Experts like de Vries are concerned that the average user of cryptocurrencies should be aware of the energy expenditure these systems utilize.


The annual carbon footprint of all bitcoin is over 66 metric tons of carbon dioxide, according to de Vries’ index. This is a footprint comparable to that of Israel according to the index.


The index also catalogs the electronic waste that cryptocurrencies produce from frequent replacements to the high intensity computers used to mine bitcoin across the world. According to the index, bitcoin produces over 6 kilotons of electronic waste annually, comparable to electronic waste produced by a country the size of Luxemburg.


Disposing of electronic waste by way of burning can release harmful chemicals into the air that exacerbate the effects of climate change, according to climate.org,


The effects of climate change intensify when the energy used to mine bitcoin and other cryptocurrencies comes from non-renewable sources like fossil fuel combustion.


A 2020 Cambridge Center for Alternative Finance study estimated that only 39% of all energy used to mine bitcoin is carbon neutral.


“The leading sources [like Cambridge] have always indicated that the majority is coming from fossil fuels,” de Vries said.


He said that the areas that do use carbon neutral sources of energy do not use them year-round. For example, he said Chinese bitcoin miners utilized coal in the winter and hydroelectric power during the summer when it was more efficient before the practice was banned in the country.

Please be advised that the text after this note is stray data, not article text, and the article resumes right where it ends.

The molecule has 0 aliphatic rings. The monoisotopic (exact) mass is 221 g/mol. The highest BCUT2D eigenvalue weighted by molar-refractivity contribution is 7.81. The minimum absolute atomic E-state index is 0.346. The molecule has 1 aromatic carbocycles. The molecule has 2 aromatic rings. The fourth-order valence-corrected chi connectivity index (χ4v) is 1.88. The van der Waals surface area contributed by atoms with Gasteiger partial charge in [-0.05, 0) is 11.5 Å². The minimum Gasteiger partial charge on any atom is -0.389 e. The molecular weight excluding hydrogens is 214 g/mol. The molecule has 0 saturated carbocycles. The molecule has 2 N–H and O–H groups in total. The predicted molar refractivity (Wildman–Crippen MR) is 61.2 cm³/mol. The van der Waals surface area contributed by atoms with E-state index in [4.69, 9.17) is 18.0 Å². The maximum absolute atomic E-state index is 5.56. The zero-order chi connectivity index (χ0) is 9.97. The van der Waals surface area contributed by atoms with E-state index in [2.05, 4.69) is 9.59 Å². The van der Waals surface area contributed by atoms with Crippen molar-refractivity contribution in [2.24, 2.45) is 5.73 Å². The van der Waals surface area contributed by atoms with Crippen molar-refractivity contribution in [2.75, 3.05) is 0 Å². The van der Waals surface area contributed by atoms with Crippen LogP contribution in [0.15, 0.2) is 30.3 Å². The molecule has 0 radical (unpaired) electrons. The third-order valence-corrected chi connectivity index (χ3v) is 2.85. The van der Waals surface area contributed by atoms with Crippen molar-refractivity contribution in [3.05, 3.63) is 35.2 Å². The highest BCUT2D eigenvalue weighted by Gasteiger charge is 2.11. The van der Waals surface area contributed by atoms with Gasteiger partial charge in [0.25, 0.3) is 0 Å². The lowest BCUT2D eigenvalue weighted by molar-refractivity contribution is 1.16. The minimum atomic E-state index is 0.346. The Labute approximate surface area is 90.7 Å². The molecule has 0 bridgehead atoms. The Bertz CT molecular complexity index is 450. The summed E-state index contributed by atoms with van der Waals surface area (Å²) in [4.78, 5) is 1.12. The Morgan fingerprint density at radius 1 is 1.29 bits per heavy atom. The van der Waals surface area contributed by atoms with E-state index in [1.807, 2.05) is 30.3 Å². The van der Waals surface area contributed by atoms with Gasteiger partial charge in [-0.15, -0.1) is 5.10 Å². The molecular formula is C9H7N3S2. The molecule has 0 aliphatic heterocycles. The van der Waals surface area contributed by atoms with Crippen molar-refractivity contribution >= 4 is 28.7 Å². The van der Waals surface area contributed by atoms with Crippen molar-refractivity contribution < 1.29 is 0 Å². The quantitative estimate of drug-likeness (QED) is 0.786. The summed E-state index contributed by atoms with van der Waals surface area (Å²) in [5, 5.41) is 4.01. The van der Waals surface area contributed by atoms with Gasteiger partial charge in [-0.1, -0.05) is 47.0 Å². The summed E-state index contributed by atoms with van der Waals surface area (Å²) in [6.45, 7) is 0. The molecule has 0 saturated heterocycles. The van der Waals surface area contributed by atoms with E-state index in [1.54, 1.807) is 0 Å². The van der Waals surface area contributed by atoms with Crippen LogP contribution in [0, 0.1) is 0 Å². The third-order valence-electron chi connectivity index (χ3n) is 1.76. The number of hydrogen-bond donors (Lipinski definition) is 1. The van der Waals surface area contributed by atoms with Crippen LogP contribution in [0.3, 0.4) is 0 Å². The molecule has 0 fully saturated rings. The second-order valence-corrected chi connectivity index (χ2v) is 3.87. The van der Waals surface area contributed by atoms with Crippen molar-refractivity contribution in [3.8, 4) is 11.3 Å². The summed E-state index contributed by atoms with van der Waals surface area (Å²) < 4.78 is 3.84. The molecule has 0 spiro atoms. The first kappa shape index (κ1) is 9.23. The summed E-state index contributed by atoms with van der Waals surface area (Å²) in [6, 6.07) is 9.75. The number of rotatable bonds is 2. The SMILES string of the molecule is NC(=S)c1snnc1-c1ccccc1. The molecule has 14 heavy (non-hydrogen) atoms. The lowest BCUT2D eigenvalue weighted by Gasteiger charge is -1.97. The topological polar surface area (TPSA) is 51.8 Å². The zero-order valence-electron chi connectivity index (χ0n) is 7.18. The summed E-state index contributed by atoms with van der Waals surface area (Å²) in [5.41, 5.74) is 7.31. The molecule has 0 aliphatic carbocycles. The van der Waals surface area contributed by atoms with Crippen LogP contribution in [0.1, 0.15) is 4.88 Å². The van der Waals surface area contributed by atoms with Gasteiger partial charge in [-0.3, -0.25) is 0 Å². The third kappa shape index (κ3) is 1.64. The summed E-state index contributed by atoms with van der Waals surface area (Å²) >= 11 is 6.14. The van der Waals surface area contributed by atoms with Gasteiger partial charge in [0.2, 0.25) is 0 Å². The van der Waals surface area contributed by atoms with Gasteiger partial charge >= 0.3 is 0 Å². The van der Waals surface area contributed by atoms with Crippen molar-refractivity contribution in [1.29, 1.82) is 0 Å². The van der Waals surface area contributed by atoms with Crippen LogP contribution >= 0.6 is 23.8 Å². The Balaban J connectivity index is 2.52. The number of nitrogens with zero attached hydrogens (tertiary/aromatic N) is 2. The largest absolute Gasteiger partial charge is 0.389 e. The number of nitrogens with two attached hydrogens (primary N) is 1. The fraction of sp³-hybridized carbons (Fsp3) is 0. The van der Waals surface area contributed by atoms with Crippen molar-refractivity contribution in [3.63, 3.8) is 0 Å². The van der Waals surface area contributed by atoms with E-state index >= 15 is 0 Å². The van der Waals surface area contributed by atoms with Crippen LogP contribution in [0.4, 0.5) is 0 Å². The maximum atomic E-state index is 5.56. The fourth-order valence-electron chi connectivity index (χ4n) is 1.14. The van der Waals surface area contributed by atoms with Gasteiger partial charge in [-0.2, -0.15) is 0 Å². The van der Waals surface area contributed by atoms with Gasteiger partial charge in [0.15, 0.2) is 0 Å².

“Bitcoin miners don’t just love cheap energy, but they also love constant sources of power,” de Vries said. “That tends to be a little bit complicated when you’re trying to combine that with renewable energy sources.”


Experts like de Vries see cryptocurrency in its current state as a detriment to the world’s environmental health. He said the system currently in place that involves massive mining operations is “extremely inefficient.”


Multiple cryptocurrency mining organizations joined the Crypto Climate Accord—modeled after the Paris Climate Accord—with an ultimate goal of reducing the carbon footprint of mining. The Accord is supported by over 150 companies and individuals across the energy, finance and climate sectors.


The system currently utilized for verification by most cryptocurrencies is known as proof of work. This is the energy-hungry method utilizing mining that de Vries’ index primarily focused on with bitcoin. He said the alternative could reduce energy consumption by 99.95%.


“Running on proof of work is extremely inefficient. But there are alternatives and they’re already being used without mining,” de Vries said. “The most popular alternative to that kind of system is called proof of stake. In these systems there is no incentive to use energy consuming hardware because your chance of winning depends on how much wealth you have rather than how much computation power.”